My friend Stephan’13 exploded into Internet fame over the holidays after he built a motorized, self-balancing unicycle that a slew of tech aggregators instantly pounced on and reblogged. His own blog (incidentally, a good read for the amateur type theorist or functional programming geek) does a pretty thorough job technically documenting the project, but you guys probably want to hear more about the man
behind on the machine.
Normally, I like to write rags-to-riches posts in which students struggle through weeks of continuous all-nighters to emerge baggy-eyed but victorious on the turf of knowledge, or begin life as blindly wandering, major-less frosh and rise over four years of undergraduatehood to become masters of their domains. Stephan, on the other hand, has indubitably been an EECS badass since his graduation from the womb. When he Facebook friended me as a prefrosh, mistaking me for another 2013, I was ready to cruelly reject him as I do all strange Facebook friend requests, but he seemed nice and had some thought-provoking statuses about compilers, so I let him live.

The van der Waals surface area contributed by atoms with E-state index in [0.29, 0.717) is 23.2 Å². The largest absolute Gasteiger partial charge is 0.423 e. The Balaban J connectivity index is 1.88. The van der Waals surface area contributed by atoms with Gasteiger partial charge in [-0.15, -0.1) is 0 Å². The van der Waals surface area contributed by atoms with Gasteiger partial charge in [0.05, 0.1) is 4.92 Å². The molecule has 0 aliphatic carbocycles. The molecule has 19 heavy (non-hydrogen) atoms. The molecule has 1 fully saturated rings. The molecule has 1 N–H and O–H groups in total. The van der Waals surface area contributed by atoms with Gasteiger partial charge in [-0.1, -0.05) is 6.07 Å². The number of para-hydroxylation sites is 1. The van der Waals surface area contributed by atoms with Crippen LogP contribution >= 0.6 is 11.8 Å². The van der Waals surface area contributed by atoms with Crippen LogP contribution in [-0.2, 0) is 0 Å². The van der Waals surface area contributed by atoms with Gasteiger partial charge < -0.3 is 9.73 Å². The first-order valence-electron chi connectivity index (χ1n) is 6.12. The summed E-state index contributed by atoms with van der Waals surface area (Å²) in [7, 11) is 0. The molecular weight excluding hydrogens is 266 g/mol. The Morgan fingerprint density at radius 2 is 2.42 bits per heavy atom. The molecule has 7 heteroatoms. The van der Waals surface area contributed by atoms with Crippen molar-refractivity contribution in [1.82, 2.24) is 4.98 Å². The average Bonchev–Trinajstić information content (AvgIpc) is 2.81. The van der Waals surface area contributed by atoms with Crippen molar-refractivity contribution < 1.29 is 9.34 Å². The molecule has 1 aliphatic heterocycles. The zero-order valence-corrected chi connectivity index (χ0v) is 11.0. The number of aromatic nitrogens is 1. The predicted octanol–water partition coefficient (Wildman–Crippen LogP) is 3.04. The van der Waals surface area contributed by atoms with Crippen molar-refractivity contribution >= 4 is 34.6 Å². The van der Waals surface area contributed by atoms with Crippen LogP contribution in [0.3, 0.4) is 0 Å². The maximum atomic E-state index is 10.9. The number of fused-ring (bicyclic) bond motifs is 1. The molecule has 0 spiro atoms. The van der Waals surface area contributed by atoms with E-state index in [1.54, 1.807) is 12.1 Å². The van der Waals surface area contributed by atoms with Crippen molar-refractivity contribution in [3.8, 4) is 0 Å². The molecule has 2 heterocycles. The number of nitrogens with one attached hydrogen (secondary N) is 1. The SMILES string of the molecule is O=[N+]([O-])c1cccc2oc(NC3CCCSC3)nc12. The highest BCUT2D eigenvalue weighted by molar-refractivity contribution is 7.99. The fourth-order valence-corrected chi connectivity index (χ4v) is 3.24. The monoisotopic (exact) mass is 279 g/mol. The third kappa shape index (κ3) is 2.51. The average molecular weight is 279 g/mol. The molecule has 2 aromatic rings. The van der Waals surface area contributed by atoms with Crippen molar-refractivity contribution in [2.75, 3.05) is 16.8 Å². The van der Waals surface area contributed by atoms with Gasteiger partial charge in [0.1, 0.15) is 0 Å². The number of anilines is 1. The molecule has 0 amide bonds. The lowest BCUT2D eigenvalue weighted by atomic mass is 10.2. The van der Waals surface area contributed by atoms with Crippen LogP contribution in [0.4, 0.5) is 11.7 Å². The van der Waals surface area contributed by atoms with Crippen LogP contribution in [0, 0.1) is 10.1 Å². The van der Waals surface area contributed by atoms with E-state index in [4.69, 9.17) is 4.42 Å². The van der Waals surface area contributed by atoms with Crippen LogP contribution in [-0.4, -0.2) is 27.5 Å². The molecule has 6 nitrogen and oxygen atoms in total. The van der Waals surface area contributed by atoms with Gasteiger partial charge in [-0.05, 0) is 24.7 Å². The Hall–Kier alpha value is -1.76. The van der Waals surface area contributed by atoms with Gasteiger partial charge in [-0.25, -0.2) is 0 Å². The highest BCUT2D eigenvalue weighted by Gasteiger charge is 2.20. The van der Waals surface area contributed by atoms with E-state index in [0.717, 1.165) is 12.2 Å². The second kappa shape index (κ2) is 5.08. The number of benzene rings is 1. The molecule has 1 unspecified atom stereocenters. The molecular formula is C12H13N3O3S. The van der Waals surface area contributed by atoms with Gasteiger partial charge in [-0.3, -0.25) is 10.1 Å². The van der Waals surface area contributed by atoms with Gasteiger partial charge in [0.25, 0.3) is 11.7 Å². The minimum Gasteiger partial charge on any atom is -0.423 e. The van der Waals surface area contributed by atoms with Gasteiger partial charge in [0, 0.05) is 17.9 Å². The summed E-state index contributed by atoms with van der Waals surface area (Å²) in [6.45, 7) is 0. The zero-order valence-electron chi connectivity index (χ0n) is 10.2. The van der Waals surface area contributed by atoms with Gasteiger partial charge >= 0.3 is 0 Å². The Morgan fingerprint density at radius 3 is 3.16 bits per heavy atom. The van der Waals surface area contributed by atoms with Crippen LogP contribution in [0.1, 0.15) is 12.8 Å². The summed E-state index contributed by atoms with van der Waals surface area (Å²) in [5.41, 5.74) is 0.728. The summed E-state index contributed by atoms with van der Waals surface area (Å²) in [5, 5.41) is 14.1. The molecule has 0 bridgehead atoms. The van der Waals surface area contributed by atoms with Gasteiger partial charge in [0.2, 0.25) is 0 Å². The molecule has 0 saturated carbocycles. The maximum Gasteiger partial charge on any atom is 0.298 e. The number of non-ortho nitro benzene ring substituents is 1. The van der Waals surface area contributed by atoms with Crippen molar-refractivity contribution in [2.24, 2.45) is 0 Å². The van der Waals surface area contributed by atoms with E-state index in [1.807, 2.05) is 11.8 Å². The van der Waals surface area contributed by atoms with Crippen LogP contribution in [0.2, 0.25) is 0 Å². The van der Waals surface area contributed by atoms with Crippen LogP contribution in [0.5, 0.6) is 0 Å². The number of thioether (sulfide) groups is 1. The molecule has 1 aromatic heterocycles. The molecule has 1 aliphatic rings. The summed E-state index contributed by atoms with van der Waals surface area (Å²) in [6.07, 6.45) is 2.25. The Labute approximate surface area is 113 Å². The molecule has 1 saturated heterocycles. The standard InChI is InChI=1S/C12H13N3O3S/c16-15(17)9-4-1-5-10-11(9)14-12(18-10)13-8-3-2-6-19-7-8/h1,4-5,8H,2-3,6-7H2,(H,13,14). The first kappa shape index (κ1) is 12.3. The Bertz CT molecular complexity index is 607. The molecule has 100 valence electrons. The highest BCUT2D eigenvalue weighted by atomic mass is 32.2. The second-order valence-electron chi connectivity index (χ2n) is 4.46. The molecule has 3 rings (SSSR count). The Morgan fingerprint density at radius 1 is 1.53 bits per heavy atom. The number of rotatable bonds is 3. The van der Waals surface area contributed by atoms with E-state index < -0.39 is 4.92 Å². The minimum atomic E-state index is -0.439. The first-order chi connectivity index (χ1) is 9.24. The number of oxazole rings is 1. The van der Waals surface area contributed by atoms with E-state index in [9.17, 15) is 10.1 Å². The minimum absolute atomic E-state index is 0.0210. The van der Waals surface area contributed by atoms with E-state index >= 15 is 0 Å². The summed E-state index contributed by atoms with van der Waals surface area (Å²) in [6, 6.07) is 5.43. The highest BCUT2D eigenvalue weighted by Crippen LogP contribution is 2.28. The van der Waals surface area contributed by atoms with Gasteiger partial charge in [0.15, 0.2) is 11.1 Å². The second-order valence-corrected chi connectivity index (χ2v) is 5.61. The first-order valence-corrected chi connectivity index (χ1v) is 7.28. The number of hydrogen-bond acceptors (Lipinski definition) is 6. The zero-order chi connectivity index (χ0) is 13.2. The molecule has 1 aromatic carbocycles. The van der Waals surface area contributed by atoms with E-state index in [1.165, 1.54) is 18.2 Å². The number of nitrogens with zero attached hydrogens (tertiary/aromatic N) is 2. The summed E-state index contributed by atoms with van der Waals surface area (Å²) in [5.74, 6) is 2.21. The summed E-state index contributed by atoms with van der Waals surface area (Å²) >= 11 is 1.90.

Then, I rushed him during orientation and found out that he had written a rendering engine — three years before I took my first computer graphics class here. Currently, he’s building his own functional programming language (because the myriad others didn’t completely satisfy his ideal vision, of course), working part-time for two startups, and UROPing with CSAIL to help develop a high-performance scientific computing language.
And of course, there’s his unicycle, which he now uses to travel to work and all around campus. The frame is welded from scrap he found in his ex-UROP lab. One painstaking session of hand-soldering SMDs (really teeny-tiny electronic components), an electric scooter motor, a gyro and accelerometer, and some kinematics equations later, he had a jittery but working unicycle, which he iterated into the glorious conveyance you see today.
The Discovery Channel brought a camera crew out to Stata to interview him today! I stuck around because I was configuring a web server and didn’t feel like moving, and in passively routing people around the filming area to the elevators, I unintentionally and for a few brief seconds impeded the ambulatory progress of David Karger, resident god of algorithms.
Alas, such is life at MIT — all of us caught up in such dense torrents of nerditude that we can’t help but collide with luminous points of prolific brilliance everywhere we turn on our homemade electric unicycles.